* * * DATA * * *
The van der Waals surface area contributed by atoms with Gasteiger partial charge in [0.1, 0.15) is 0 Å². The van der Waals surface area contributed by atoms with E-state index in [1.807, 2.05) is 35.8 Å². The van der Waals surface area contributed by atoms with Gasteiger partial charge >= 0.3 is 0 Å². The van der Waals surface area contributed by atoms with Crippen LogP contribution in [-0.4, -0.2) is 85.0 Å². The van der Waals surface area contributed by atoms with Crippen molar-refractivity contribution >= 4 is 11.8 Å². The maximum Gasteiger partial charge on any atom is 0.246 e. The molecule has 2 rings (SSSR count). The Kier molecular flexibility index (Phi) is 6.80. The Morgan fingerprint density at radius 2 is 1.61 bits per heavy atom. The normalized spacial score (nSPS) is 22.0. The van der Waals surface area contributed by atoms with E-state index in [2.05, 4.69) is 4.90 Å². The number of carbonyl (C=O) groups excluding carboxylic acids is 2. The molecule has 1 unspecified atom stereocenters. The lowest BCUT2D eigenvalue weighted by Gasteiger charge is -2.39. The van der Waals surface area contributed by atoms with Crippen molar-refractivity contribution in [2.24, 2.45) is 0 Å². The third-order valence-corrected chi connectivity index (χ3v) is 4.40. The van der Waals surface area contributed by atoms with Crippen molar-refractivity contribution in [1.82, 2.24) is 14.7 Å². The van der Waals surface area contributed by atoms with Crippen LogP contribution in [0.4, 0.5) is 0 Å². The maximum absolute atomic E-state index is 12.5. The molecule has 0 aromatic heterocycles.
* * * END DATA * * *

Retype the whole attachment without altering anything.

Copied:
The van der Waals surface area contributed by atoms with Gasteiger partial charge in [0.1, 0.15) is 0 Å². The van der Waals surface area contributed by atoms with E-state index in [1.807, 2.05) is 35.8 Å². The van der Waals surface area contributed by atoms with Gasteiger partial charge >= 0.3 is 0 Å². The van der Waals surface area contributed by atoms with Crippen LogP contribution in [-0.4, -0.2) is 85.0 Å². The van der Waals surface area contributed by atoms with Crippen molar-refractivity contribution >= 4 is 11.8 Å². The maximum Gasteiger partial charge on any atom is 0.246 e. The molecule has 2 rings (SSSR count). The Kier molecular flexibility index (Phi) is 6.80. The Morgan fingerprint density at radius 2 is 1.61 bits per heavy atom. The normalized spacial score (nSPS) is 22.0. The van der Waals surface area contributed by atoms with E-state index in [2.05, 4.69) is 4.90 Å². The number of carbonyl (C=O) groups excluding carboxylic acids is 2. The molecule has 1 unspecified atom stereocenters. The lowest BCUT2D eigenvalue weighted by Gasteiger charge is -2.39. The van der Waals surface area contributed by atoms with Crippen molar-refractivity contribution in [2.24, 2.45) is 0 Å². The third-order valence-corrected chi connectivity index (χ3v) is 4.40. The van der Waals surface area contributed by atoms with Crippen molar-refractivity contribution in [1.82, 2.24) is 14.7 Å². The van der Waals surface area contributed by atoms with Crippen LogP contribution in [0.4, 0.5) is 0 Å². The maximum absolute atomic E-state index is 12.5. The molecule has 0 aromatic heterocycles.